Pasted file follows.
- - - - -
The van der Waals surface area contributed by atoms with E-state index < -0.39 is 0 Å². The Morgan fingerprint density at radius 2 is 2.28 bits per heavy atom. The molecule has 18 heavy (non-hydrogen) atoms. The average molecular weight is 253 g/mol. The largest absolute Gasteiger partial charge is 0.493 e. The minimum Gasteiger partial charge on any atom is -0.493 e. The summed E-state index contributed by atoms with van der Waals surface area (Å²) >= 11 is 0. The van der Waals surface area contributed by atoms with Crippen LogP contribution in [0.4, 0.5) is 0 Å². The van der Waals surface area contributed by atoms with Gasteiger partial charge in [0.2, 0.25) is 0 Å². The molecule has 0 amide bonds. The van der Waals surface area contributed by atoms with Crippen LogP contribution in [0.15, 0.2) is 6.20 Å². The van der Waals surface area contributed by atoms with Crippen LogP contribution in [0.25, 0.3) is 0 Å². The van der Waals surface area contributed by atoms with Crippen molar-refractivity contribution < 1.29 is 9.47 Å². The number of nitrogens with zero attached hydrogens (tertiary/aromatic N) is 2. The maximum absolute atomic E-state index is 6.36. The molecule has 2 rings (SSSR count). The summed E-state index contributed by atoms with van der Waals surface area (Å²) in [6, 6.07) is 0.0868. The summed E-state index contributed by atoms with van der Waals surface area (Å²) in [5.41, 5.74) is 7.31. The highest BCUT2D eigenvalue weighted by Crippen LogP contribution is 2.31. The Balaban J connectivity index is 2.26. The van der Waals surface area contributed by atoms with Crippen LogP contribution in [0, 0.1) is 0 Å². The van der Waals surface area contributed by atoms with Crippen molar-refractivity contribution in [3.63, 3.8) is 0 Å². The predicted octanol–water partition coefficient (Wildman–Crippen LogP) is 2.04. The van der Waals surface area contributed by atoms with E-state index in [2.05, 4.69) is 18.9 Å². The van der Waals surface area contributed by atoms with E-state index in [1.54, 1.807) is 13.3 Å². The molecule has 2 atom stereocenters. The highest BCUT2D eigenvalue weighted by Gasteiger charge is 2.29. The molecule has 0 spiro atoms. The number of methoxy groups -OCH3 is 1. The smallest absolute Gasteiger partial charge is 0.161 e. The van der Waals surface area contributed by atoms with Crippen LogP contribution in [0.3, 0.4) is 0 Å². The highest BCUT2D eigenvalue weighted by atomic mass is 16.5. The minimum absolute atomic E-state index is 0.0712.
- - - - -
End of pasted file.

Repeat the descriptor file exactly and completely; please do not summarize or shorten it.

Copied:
The van der Waals surface area contributed by atoms with E-state index < -0.39 is 0 Å². The Morgan fingerprint density at radius 2 is 2.28 bits per heavy atom. The molecule has 18 heavy (non-hydrogen) atoms. The average molecular weight is 253 g/mol. The largest absolute Gasteiger partial charge is 0.493 e. The minimum Gasteiger partial charge on any atom is -0.493 e. The summed E-state index contributed by atoms with van der Waals surface area (Å²) >= 11 is 0. The van der Waals surface area contributed by atoms with Crippen LogP contribution in [0.4, 0.5) is 0 Å². The van der Waals surface area contributed by atoms with Gasteiger partial charge in [0.2, 0.25) is 0 Å². The molecule has 0 amide bonds. The van der Waals surface area contributed by atoms with Crippen LogP contribution in [0.15, 0.2) is 6.20 Å². The van der Waals surface area contributed by atoms with Crippen LogP contribution in [0.25, 0.3) is 0 Å². The van der Waals surface area contributed by atoms with Crippen molar-refractivity contribution < 1.29 is 9.47 Å². The number of nitrogens with zero attached hydrogens (tertiary/aromatic N) is 2. The maximum absolute atomic E-state index is 6.36. The molecule has 2 rings (SSSR count). The summed E-state index contributed by atoms with van der Waals surface area (Å²) in [6, 6.07) is 0.0868. The summed E-state index contributed by atoms with van der Waals surface area (Å²) in [5.41, 5.74) is 7.31. The highest BCUT2D eigenvalue weighted by Crippen LogP contribution is 2.31. The Balaban J connectivity index is 2.26. The van der Waals surface area contributed by atoms with Crippen LogP contribution in [0, 0.1) is 0 Å². The van der Waals surface area contributed by atoms with Crippen molar-refractivity contribution in [3.63, 3.8) is 0 Å². The predicted octanol–water partition coefficient (Wildman–Crippen LogP) is 2.04. The van der Waals surface area contributed by atoms with E-state index in [2.05, 4.69) is 18.9 Å². The van der Waals surface area contributed by atoms with E-state index in [1.54, 1.807) is 13.3 Å². The molecule has 2 atom stereocenters. The highest BCUT2D eigenvalue weighted by Gasteiger charge is 2.29. The molecule has 0 spiro atoms. The number of methoxy groups -OCH3 is 1. The smallest absolute Gasteiger partial charge is 0.161 e. The van der Waals surface area contributed by atoms with Crippen LogP contribution in [0.3, 0.4) is 0 Å². The highest BCUT2D eigenvalue weighted by atomic mass is 16.5. The minimum absolute atomic E-state index is 0.0712.